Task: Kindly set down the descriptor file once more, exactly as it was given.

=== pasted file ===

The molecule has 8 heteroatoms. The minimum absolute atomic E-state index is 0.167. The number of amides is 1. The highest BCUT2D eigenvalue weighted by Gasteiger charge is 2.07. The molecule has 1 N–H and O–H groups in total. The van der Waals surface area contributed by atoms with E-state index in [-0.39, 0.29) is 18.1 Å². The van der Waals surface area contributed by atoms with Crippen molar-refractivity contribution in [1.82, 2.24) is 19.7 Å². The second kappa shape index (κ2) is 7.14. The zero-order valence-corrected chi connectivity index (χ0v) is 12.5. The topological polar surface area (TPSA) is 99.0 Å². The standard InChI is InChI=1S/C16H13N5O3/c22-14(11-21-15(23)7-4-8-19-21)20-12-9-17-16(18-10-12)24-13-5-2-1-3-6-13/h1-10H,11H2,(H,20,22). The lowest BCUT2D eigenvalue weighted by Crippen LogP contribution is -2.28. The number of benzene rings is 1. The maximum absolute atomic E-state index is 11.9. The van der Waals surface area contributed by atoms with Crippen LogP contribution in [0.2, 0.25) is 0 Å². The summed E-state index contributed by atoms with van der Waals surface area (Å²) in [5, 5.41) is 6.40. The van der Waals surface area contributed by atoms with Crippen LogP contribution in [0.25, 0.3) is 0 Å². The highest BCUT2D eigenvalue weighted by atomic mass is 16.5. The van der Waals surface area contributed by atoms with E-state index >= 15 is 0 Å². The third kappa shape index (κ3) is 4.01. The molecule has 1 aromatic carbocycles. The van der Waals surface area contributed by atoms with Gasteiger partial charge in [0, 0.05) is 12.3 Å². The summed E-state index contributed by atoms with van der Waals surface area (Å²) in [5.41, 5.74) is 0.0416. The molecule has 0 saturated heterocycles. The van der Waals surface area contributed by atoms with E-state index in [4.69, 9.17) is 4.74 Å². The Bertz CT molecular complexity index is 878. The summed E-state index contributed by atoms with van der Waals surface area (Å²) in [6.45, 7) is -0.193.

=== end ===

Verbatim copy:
The molecule has 8 heteroatoms. The minimum absolute atomic E-state index is 0.167. The number of amides is 1. The highest BCUT2D eigenvalue weighted by Gasteiger charge is 2.07. The molecule has 1 N–H and O–H groups in total. The van der Waals surface area contributed by atoms with E-state index in [-0.39, 0.29) is 18.1 Å². The van der Waals surface area contributed by atoms with Crippen molar-refractivity contribution in [1.82, 2.24) is 19.7 Å². The second kappa shape index (κ2) is 7.14. The zero-order valence-corrected chi connectivity index (χ0v) is 12.5. The topological polar surface area (TPSA) is 99.0 Å². The standard InChI is InChI=1S/C16H13N5O3/c22-14(11-21-15(23)7-4-8-19-21)20-12-9-17-16(18-10-12)24-13-5-2-1-3-6-13/h1-10H,11H2,(H,20,22). The lowest BCUT2D eigenvalue weighted by Crippen LogP contribution is -2.28. The number of benzene rings is 1. The maximum absolute atomic E-state index is 11.9. The van der Waals surface area contributed by atoms with Crippen LogP contribution in [0.2, 0.25) is 0 Å². The summed E-state index contributed by atoms with van der Waals surface area (Å²) in [5, 5.41) is 6.40. The van der Waals surface area contributed by atoms with Crippen LogP contribution in [0.25, 0.3) is 0 Å². The highest BCUT2D eigenvalue weighted by atomic mass is 16.5. The van der Waals surface area contributed by atoms with E-state index >= 15 is 0 Å². The third kappa shape index (κ3) is 4.01. The molecule has 1 aromatic carbocycles. The van der Waals surface area contributed by atoms with Gasteiger partial charge in [0, 0.05) is 12.3 Å². The summed E-state index contributed by atoms with van der Waals surface area (Å²) in [5.41, 5.74) is 0.0416. The molecule has 0 saturated heterocycles. The van der Waals surface area contributed by atoms with E-state index in [4.69, 9.17) is 4.74 Å². The Bertz CT molecular complexity index is 878. The summed E-state index contributed by atoms with van der Waals surface area (Å²) in [6.45, 7) is -0.193.